Listening Guide – Movement 2: Im Temp eines gemächlichen Landlers. Etwas täppisch und sehr derb

Transcript

In the second movement Mahler once again indulges his pension for parody for the use of popular dance music as a parable to the societal decadence of his time. He does not just offer dances such as the Waltz, Ländler and minuet as light entertainment, but opposes them in combat, thereby mirroring the battle of the first movement on a more mundane level, conceptual parallels between the first two movements about even a few purely musical relationships exist between them. In essence, the altercation between the abstract life affirming and life negating forces in the opening movement gives way to the proverbial battle between the earthy, more nature oriented spirit of country life symbolized by the Ländler, and the stylized sophistication of city life, represented by the Waltz. Although Mahler loved Vienna, he was never comfortable in social world, his predilection for natural surroundings may well have been more conceptual and real. Nevertheless, Mahler treats the dances that constitute the principal subjects of the second movement as representative symbols for the antagonism of nature vs. civilization, treating the conflict between them with humor wit, and sometimes biting sarcasm.

The first comment could be described as the naive rambunctious peasant, represented by the bumptious Ländler, whose antagonist is the rude, arrogant sophisticate, represented by a stylized Waltz. To this pair of opposites, Mahler adds a third subject, a warm, tender minuet not as a middle ground, but to enhance the contrast between the two antagonists. He refers to the minuet as another Ländler, in order to separate it as much as possible from the hard-driven Waltz, as the movement progresses, the lender seems to go astray. It tries to join the Walters gay romp, awkwardly stumbling in where it is clearly not wanted. distorted waltz music abounds with grotesque curries and vulgar clowning on cheap popular tunes, dissonant key switches disrupt smooth harmonic progression. In the midst of these vulgarisms, if you will, the nostalgic minuet provides momentary relief, much in the way that the subsidiary freúen die leben theme did in the first movement. Bruno Walter suggests that the destructive effect of the antagonism between Waltz and Ländler signifies that for Mahler as for Europe, the dance is over, old Europe was anthropomorphized into an aged representative of tradition, suffering from decades in the throes of its own demise. In the process of this conflict of opposites, as Deryck Cooke so succinctly puts it, “Waltz rapes Ländler”. If Mahler intended us to take this ray pine victory of waltz over ländler as a musical representation of the European social milieu of his time, in which the cosmopolitan vanquishes the rustic, it would appear that he does not celebrate the victory. At the end of his life, Mahler seemed to have been caught up in recollections of his youth, in an idealized memory of country life, so very different from the Viennese society that he never quite fit into, and that ultimately rejected him. Consequently, his sympathies are clearly with the lëndler that clownishly stumbled through the movement. In contrast, the waltz is confident, increasingly aggressive, and sometimes brash. One might consider these two subjects as worldly manifestations of the life-affirming and life-denying antagonists engaged in mortal combat in the first movement, the ländler, affirming the natural innocence of life, the waltz, its sophisticated rival, seeking to trample naturalism underfoot. Surely the angst of the first movement’s engagement does not infect this conflict, victory is not achieved by a devastating blow, and no dark visions cloud the gay light-hearted atmosphere, but one can see through the surface, that everyday life is often frivolous, tawdry and empty. Other relationships between the first two movements are worth noting, both function through contrasting themes that become so confused with each other that they almost lose their distinctiveness. Both movements end with their respective first subjects fading out, disintegrating into oblivion, if you will, in harmonic terms, the fall of a whole step from D major, the first movement to C major in the second movement, both implies the mode of a farewell and symbolizes the descent from abstraction to reality. Adorno refers to the movement as a “totem dance”, the dance of death, he models direction at the violence play like fiddles Adorno, sees a connection between this movement and the scherzo of the fourth simply in its treatment of dance music, the second movement also relates most directly to the middle movement of the fifth.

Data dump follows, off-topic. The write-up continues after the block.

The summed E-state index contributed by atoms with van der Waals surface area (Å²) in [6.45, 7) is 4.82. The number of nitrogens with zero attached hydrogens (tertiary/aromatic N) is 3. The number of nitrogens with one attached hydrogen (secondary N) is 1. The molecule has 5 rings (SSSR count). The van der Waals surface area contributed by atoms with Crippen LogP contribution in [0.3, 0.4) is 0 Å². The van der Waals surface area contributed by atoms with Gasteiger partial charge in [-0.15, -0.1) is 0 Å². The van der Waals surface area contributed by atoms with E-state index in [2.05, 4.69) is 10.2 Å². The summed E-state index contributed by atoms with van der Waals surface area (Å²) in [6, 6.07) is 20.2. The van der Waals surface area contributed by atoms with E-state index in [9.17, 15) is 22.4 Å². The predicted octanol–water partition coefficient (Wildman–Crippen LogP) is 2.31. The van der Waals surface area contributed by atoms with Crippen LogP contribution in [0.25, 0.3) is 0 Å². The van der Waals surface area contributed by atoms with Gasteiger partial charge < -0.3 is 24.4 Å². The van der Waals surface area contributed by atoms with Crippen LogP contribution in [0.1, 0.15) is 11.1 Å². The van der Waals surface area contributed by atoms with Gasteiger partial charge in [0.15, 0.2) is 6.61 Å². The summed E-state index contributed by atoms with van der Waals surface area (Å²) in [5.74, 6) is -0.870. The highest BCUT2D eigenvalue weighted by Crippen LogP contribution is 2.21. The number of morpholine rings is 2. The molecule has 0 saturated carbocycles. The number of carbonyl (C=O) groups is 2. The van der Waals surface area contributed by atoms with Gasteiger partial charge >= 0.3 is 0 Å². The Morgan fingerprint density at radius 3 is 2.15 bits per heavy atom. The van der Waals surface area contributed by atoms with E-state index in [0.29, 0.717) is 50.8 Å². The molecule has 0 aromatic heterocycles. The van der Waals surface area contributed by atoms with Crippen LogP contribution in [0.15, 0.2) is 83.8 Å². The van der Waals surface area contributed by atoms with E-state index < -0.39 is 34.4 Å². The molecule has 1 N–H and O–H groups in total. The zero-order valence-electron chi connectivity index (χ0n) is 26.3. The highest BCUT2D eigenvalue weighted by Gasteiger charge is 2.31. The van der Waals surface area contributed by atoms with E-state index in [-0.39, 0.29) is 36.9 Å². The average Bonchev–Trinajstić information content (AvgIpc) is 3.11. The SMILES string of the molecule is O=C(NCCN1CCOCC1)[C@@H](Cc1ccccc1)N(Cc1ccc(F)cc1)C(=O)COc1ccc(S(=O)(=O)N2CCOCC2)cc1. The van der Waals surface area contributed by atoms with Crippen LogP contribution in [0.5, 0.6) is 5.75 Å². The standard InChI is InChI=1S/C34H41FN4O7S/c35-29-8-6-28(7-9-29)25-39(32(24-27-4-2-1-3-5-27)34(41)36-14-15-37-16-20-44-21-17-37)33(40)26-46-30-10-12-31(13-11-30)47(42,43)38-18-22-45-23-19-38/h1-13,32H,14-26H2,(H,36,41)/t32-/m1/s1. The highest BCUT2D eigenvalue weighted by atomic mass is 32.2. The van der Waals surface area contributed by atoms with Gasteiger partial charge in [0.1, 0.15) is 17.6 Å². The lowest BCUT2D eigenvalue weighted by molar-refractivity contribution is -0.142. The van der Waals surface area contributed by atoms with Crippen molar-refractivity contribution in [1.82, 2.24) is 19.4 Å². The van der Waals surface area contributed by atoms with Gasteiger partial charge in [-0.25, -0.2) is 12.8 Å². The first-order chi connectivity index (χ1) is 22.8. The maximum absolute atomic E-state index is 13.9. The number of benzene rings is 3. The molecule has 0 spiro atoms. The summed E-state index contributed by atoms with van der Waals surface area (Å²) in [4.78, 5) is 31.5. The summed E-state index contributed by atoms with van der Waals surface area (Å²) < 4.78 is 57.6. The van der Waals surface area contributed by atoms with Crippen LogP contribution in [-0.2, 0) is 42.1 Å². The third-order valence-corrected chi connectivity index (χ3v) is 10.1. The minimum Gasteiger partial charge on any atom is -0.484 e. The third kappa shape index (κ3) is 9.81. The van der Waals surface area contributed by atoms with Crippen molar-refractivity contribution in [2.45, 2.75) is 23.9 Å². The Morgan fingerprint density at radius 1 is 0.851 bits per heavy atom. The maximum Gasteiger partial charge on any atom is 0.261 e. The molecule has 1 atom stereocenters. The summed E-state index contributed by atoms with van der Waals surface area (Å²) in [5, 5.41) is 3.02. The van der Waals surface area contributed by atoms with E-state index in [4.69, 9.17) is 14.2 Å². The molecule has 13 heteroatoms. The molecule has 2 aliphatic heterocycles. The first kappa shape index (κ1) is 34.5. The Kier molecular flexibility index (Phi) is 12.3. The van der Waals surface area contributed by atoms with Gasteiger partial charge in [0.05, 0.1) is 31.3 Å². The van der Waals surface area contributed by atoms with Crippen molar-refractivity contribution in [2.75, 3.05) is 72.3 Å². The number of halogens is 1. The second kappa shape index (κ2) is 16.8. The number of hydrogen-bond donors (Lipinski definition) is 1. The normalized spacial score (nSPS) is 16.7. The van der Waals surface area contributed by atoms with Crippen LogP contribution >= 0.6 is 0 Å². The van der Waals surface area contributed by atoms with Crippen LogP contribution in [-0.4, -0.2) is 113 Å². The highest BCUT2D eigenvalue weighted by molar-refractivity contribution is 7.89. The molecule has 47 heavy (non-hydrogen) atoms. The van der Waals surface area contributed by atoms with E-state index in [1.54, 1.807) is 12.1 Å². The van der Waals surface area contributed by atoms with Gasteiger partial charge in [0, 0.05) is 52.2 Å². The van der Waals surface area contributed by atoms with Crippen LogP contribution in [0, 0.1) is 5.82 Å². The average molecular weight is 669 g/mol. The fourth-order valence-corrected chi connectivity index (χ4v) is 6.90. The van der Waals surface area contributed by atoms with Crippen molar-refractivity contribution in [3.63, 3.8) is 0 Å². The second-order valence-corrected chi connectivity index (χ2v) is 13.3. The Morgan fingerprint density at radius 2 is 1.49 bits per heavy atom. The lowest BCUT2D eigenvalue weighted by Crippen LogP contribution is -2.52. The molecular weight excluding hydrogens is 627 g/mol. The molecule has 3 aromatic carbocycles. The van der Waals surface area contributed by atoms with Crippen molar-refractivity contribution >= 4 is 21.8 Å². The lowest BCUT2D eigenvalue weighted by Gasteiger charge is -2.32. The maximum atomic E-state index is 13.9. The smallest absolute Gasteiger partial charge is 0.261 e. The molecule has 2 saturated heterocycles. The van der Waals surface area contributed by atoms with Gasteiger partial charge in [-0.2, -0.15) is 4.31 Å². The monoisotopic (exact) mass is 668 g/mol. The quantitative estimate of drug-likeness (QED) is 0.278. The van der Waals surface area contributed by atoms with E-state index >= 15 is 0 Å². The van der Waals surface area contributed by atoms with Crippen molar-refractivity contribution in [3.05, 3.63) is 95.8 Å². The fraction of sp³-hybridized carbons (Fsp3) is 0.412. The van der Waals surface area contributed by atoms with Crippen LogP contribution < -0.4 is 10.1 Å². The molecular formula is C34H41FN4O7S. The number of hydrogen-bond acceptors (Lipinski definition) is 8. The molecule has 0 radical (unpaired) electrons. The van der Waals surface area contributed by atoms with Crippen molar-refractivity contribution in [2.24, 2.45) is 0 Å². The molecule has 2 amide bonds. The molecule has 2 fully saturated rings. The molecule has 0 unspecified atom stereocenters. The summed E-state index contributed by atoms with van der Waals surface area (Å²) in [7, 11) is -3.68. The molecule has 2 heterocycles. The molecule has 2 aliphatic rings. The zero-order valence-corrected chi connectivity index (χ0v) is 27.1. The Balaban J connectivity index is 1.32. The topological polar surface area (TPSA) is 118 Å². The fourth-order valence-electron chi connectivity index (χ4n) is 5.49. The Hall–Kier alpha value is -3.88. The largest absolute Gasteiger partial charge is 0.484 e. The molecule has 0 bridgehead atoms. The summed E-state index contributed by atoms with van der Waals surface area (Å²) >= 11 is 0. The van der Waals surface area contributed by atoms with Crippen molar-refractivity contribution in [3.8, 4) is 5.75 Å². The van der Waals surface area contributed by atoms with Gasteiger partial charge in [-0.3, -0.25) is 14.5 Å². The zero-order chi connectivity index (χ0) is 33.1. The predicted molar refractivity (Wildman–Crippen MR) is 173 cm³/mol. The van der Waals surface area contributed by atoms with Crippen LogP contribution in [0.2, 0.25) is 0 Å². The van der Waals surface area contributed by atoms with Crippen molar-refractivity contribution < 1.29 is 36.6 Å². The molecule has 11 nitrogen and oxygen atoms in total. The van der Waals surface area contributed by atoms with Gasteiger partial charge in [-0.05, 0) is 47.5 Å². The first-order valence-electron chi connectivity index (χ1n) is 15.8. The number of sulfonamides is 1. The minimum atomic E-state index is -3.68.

There is a distinctive conceptual relationship between the first and second movements of the ninth and the opening movement and scherzo of the Sixth Symphony. In the six the hero of the first movement is mockingly character toured in the scherzo of the ninth. The second movement does not react to the first in this way but transfers the conceptual dualism between life-affirming and life-negating forces in the first movement onto a worldly plane of contrasting social characteristics. Mahler presents these contrasting subjects in a musical montage that Adorno suggests anticipates Stravinsky, in both their quotation-like themes and their decomposition and lopsided reunification. Mahler parades before the listener musical cliches played with tongue-in-cheek drollery that cook considers to have been, as he put it, “divested of all charm, life, and significance”.